I am aware that the Scottish Government has looked at how other parts of the UK have taken forward their cladding remediation issues. Are there any issues to be considered from the approach being adopted elsewhere?

Paul McLennan

Officials meet almost weekly, so I will bring in Stephen Garvin and Rachel Sunderland in a second on the technical discussions.

Mr Griffin mentioned the Welsh Government loan scheme. We are looking at that as well. Coming back to the point on legislation, we have talked about the UK Government’s responsible actors scheme, and we are looking at the potential applicability of that in Scotland. Those are two key things.

I mentioned the interministerial group that met a couple of weeks ago—I think that it was on 10 May. I am seeking separate meetings with the UK Government and the Welsh Government to talk in more detail about what they do. The interministerial group meeting was a short one. It was useful, but I need longer discussions about what they do. It is a UK issue, and we need to look at how closely we can work with the UK and Welsh Governments on that matter.

Rachel and Stephen can comment on the discussions that they have been having. From a political point of view, it is about working closely with those Governments, and looking at the two schemes that I mentioned and at their applicability. There needs to be a UK-based requirement or settlement. It is up for discussion and to be further advanced politically.

Rachel Sunderland

I second what the minister said. We meet at official level with the UK Government, the Welsh Government and now Northern Ireland colleagues, as well, to discuss what we are doing. Obviously, there are differences with the tenure scheme in Scotland, which means that some of the steps that are being taken in England and Wales are not directly applicable, but, in many cases, we are dealing with the same developers and the same kinds of issues arise.

We meet very regularly to talk about the different challenges that we are facing, some of the different policy solutions that are being developed, how those are working and whether there are lessons that we can take from them that we can apply in Scotland. Similarly, we can tell colleagues in England, Wales and Northern Ireland about our experience, and they can see whether there are things that they can take, from steps that we have taken, which are relevant to the work that they are doing.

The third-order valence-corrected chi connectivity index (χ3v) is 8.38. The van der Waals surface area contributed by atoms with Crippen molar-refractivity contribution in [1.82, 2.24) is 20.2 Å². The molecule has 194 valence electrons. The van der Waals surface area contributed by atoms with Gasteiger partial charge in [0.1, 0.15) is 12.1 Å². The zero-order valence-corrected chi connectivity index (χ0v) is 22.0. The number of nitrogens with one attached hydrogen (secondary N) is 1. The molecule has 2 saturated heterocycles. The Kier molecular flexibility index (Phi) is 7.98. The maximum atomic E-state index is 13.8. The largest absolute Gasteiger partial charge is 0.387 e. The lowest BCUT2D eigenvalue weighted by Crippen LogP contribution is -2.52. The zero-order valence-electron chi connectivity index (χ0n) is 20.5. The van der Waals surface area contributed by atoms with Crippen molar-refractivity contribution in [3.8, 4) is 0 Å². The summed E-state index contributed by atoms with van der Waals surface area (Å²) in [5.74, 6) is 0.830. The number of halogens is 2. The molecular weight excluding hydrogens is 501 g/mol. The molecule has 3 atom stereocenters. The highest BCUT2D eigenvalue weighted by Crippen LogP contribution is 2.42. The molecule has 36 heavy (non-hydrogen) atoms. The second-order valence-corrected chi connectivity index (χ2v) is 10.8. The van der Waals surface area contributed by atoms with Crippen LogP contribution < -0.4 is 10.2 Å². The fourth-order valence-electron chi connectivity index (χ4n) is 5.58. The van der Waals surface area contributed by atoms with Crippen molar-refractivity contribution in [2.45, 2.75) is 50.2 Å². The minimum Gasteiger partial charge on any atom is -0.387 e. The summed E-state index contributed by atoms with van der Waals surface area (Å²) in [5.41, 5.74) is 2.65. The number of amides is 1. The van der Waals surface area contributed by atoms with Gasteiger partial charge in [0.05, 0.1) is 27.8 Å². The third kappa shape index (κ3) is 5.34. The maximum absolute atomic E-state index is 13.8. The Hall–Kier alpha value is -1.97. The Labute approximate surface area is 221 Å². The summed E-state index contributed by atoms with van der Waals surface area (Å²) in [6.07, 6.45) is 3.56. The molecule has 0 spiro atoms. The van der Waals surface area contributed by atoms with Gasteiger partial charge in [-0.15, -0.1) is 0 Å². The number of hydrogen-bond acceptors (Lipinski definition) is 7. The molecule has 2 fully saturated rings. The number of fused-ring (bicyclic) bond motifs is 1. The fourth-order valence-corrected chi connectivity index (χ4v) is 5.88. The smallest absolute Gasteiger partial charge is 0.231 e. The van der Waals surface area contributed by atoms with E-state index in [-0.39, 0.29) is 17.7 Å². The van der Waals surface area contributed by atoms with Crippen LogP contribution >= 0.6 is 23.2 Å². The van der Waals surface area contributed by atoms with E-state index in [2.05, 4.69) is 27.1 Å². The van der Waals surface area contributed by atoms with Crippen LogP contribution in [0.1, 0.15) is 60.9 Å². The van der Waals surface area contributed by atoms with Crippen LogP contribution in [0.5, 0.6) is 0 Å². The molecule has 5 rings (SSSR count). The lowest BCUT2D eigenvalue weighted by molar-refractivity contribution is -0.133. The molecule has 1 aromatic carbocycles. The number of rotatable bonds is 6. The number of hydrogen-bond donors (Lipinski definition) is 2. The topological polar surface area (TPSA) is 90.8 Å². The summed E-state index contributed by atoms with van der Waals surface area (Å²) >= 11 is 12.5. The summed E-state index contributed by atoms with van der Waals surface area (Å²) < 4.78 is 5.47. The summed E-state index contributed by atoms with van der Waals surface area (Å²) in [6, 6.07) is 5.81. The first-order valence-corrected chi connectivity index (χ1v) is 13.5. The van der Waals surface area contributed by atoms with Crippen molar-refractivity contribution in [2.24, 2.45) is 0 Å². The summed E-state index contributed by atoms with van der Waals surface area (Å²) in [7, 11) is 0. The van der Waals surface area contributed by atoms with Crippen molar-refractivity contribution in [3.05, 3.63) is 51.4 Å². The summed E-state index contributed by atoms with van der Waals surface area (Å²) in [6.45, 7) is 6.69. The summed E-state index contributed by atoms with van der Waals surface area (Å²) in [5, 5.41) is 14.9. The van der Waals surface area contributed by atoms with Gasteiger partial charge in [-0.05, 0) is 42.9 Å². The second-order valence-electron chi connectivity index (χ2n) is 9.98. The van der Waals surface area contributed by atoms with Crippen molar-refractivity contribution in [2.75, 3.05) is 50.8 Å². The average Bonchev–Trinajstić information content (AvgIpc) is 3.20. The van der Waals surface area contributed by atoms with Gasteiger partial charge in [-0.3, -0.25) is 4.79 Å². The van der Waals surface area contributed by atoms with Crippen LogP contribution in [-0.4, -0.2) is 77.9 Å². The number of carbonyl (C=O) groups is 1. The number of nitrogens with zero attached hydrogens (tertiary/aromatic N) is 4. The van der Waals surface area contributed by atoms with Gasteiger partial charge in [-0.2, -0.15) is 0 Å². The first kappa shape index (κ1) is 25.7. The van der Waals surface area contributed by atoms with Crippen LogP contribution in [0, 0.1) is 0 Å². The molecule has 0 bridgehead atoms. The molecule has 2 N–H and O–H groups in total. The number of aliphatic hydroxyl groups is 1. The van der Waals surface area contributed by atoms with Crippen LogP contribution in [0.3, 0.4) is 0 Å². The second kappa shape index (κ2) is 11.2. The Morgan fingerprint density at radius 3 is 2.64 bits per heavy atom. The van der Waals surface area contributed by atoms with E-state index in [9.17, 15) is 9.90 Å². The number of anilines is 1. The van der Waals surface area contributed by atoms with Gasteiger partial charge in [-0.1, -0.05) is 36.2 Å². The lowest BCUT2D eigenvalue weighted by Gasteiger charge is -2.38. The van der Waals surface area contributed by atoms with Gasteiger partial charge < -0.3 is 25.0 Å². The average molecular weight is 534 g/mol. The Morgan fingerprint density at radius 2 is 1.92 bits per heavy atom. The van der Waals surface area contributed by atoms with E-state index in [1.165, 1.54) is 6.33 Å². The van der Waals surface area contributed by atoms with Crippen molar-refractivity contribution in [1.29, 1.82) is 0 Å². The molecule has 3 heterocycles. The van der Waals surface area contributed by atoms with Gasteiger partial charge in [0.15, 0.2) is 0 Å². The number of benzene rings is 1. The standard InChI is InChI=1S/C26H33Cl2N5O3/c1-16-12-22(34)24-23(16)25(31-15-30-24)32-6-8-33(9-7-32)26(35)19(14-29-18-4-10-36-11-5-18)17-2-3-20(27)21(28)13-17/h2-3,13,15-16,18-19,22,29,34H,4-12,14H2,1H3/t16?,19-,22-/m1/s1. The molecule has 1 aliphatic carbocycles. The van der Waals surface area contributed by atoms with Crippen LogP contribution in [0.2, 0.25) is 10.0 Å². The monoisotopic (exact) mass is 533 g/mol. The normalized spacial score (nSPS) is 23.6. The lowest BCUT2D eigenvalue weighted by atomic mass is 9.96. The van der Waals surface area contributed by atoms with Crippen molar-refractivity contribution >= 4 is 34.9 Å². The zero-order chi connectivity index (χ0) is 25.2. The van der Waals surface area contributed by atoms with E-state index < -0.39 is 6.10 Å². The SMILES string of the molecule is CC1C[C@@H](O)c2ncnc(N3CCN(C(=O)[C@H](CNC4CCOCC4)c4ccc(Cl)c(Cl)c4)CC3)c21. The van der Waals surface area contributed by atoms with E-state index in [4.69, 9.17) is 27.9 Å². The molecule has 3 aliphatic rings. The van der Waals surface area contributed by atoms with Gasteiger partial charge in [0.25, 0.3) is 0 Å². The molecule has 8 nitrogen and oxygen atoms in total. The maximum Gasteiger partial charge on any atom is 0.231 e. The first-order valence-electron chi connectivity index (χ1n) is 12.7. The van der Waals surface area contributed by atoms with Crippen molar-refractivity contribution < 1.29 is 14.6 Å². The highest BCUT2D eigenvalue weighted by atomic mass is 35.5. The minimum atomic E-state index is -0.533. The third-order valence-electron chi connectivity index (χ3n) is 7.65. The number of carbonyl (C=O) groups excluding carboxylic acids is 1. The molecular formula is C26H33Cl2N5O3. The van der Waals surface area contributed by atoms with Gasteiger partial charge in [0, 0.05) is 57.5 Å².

Stephen Garvin

The only thing to add is that things are different in each country. England has the Building Safety Act 2022, although some of that applies UK-wide. It has brought in a new regime for higher-risk buildings in England and has set up the Health and Safety Executive as the building safety regulator for those buildings. That is something that we keep a close eye on.

A new building advisory committee for England is being set up under the building safety regulator. We have observer status on that committee, so we are seeing and engaging with colleagues on the development of that new regime. Again, it is about seeing whether there is something of value that we can apply here.

Marie McNair

Thanks for that response.

I will move to my last question. Is the Scottish Government taking any action to assist residents of potentially unsafe homes to access affordable buildings insurance?

Paul McLennan

Policy on mortgages and buildings insurance is the responsibility of the UK Government. I know that that issue is being discussed on an on-going basis with officials, and I will let them update you on those discussions.

One of the main reasons for trying to meet the UK Government specifically on that matter is that UK Finance takes that forward. We need to ensure that we make progress on that as soon as possible. Chris Ashurst mentioned that this morning, particularly with regard to buildings insurance and mortgages. I am really keen to take that further with the UK Government, to make sure that we quicken the pace and to find out what we in Scotland need to do to make sure that it is aware of that. It is a really important issue for residents and home owners. It is one of the key things that I will be discussing with the UK Government.

As for specific work that we are doing here, I will bring in Rachel again to talk about discussions that we have had on that. To a certain extent, our hands are tied on that matter, but obviously we have been raising it with the UK Government. I am keen to quicken the pace on that to make sure that we get some resolution as quickly as possible, to give the tenants and residents a bit more peace of mind. There are other things that we need to work on. We talked about communication this morning, and that is important.

Rachel Sunderland

UK Finance is closely linked to the programme, and it sits on our stakeholder group. We regularly discuss that issue with it, and it is regularly discussed at the stakeholder group. We have also met it separately. In principle, it is about how quickly we can move to secure a solution that reflects what is happening in Scotland as opposed to the solution for the UK Government and UK Finance.